The barbell was finally able to be lifted overhead when Ivy and I lifted the barbell together, both struggling, both surviving and both overcoming. Once what seemed like an impossible task was conquered, the boat was left empty, in the middle of the water, the barbell with tractor tires remained on the unbalanced, ever-moving platform and Ivy, Ian and I swam back to shore in the darkness. The next day, during daylight, people swam out to the platform to try and lift the barbell. The floating barbell had became a functional installation. People were its activation, as long as they tried and failed with one another.
Trousseau, 2015 Boston Center for the Arts, Cyclorama, Boston, MA
Trousseau is a two channel video installation part of a four channel large-scale sculpture installation titled "THE WEIGHT" featured at the Boston Center for the Arts, Cyclorama.
The artist has personally welded a steel barbell with specific seats for each parent. The seats are configured as throne-like puzzle pieces that can fit together side by side or on top of each other when taken off the barbell.
Her work alludes to Albert Camus "Myth of Sisyphus" where one's fulfillment comes from the process of struggling and failing.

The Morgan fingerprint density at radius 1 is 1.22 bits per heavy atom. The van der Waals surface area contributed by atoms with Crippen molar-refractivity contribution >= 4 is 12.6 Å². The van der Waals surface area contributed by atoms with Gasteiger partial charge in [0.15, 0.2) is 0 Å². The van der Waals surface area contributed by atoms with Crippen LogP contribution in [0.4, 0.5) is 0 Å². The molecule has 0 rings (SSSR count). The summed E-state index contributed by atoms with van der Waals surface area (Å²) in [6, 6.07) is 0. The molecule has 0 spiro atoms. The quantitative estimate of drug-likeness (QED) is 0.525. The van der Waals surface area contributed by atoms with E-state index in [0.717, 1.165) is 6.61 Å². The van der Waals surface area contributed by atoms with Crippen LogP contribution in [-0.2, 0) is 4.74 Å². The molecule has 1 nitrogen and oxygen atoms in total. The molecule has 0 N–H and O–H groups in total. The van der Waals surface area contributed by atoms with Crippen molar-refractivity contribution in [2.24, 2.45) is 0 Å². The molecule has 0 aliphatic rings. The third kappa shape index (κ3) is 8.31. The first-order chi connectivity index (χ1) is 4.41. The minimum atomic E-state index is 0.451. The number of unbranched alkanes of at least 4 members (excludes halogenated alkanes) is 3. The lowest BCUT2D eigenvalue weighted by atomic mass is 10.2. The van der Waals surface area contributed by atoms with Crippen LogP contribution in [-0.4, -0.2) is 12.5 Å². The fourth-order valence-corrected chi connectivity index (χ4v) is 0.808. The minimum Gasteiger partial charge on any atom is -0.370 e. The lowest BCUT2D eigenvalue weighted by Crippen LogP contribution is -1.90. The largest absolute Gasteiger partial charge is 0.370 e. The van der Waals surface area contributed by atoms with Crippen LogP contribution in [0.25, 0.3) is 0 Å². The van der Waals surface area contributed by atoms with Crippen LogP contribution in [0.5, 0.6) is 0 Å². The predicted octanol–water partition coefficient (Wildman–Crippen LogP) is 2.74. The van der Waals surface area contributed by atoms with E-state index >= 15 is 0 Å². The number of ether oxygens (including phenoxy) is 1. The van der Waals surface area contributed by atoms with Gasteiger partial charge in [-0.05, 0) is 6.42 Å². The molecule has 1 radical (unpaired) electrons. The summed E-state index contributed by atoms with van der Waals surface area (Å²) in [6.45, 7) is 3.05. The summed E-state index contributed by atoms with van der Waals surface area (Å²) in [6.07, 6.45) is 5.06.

In 2016, Trousseau was featured in the exhibition "From Me to You" at the ProArts Gallery in Oakland, CA.
Burn the Bachelorette's Red Scarf, 2014 Boston Center for the Arts, Cyclorama
Burn the Red Bachelorette's Scarf is a multichannel video series. Spiro explores the connection between weightlifting and folk dance as a new celebratory ritual for understanding the relationship between the artist and her parents, as well as the present and the past. By experimenting with indeterminate methods, Spiro wants the viewer to access the otherwise inaccessible domestic spaces. Her works are characterized by the use of everyday objects in which recognition plays an important role. By taking daily life as subject matter while commenting on the everyday aesthetic of societal values, she absorbs the tradition of remembrance art into daily practice. She examines the common language of sports, dance, and performance and what it means to perform inside and outside a space. What is left when the performer is gone?